Profile: Alfred Fried, Peace Journalism Pioneer

By Peter van den Dungen, Peace Journalist magazine, October 5, 2020

The existence of centers, courses, conferences as well as journals, manuals, and other publications dedicated to peace journalism would have been greatly welcomed by Alfred Hermann Fried (1864-1921). He would certainly have recognized the urgent need for this kind of journalism today. The Austrian was the first journalist to be awarded the Nobel Peace Prize (1911). Today, many journalists have been persecuted for their pursuit of peace, truth, and justice.

Born in Vienna, Fried started out as a bookseller and publisher in Berlin before he became an active and leading member of the organized internation- al peace movement that emerged following the publication of Bertha von Suttner’s bestselling anti-war novel, Lay Down Your Arms! (1889). During the last decade of the 19th century, Fried published a small but impor- tant peace monthly that von Suttner edited. In 1899 it was replaced by Die Friedens-Warte (The Peace Watch) which Fried edited until his death.

The chairman of the Norwegian Nobel Committee called it ‘the best journal in the peace movement, with excellent leading articles and news of topical international problems.’ Among its many distinguished contributors were academics from a wide range of disciplines (especially scholars of international law), activists, and politicians.

In all of his many writings, Fried always reported and analysed the political issues of the day in a way which focussed on the need and possibility for calming inflamed sentiments and preventing violent conflict (as did von Suttner, the first female political journalist in the German language). They consistently and practically promoted an enlightened, cooperative and con- structive approach.

Fried was a most gifted and prolific author who was equally active as a journalist, editor, and author of books, both popular and scholarly, on such related subjects as the peace movement, international organization, and international law. His proficiency as a journalist is shown by a volume that he published in 1908 with details of 1,000 of his newspaper articles on the peace movement. He clearly set himself apart from the mainstream journalism of his day – with its nefarious stoking of fear, hatred, and suspicion among countries – by referring to him- self as a peace journalist. ‘Under the White Flag!’, a book that he published in Berlin in 1901, consisted of a selection of his articles and essays and was subtitled ‘From the files of a peace journalist’ (Friedensjournalist).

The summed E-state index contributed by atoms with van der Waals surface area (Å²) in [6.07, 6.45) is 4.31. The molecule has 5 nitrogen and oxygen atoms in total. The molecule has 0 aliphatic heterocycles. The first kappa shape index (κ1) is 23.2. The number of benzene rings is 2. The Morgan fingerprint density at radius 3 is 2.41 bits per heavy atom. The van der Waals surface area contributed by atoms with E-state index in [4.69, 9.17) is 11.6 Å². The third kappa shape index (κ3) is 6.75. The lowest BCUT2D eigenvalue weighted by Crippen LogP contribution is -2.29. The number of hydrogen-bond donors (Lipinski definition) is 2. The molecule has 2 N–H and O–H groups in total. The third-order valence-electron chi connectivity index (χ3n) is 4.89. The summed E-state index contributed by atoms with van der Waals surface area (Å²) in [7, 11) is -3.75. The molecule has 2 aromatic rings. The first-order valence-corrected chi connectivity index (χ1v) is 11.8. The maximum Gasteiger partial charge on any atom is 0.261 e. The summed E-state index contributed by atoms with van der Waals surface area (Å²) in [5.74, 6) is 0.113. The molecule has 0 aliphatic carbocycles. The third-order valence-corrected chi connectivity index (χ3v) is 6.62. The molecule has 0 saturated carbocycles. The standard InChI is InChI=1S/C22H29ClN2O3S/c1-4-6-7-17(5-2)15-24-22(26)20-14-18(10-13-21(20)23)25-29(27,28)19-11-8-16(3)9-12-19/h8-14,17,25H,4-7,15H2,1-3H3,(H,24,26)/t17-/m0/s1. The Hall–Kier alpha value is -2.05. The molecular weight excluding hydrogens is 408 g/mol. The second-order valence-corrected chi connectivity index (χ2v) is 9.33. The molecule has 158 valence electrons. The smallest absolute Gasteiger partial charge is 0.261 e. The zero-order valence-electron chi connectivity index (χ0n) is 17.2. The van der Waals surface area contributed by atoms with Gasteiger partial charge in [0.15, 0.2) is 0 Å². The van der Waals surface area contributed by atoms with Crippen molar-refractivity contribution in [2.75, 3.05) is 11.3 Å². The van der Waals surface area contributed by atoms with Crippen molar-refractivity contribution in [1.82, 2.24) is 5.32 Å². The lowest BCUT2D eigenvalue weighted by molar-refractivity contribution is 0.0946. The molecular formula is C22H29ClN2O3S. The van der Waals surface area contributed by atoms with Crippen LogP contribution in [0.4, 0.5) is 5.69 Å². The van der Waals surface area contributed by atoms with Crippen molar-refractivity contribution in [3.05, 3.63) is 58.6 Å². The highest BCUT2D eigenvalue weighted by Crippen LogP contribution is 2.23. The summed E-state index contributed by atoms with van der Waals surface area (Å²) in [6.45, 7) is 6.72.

In an introductory essay on the press and the peace movement, he criticised how the latter was neglected or ridiculed. But its steady growth and influence, including the gradual adoption of the movement’s agenda (notably the use of arbitration) by states to settle their conflicts, made him believe that a major change in public opinion was imminent. Other factors contributing to this historic shift were the growing realization of the burden and dangers of an armed peace, and the costly and devastating wars in Cuba, South Africa and China. Fried correctly argued that wars were made possible, indeed inevitable, because of the anarchy that characterized international relations. His motto – ‘Organize the World!’ – was a precondition before disarmament (as expressed in Bertha von Suttner’s ‘Lay Down Your Arms!’) would become a realistic possibility.

Although he devoted much time and energy editing several peace movement journals, Fried realised that they reached only a relatively small audience and that ‘preaching to the converted’ was ineffective. The real campaign had to be waged in and through the mainstream press.

The need for peace journalism is greater than ever, also because the consequences of violent conflict and war are so much more catastrophic than a century ago. The organization and institutionalization of peace journalism at the start of the 21st century is therefore greatly to be welcomed. Fried had attempted something similar at the start of the 20th century when he took the initiative for the creation of an International Union of the Peace Press. Despite his best efforts, it remained embryonic and when peace journalism was revived in the after- math of two world wars, his pioneering efforts had largely been forgotten.

Even in his native Austria, the Nobel Peace Laureate had been ‘suppressed and forgotten’ – the title of the first biography of Fried, published in 2006.

Peter van den Dungen was a lecturer/visiting lecturer in peace studies at the University of Bradford,
UK (1976-2015). A peace historian, he is honorary general coordinator of the International Network of Museums for Peace (INMP).

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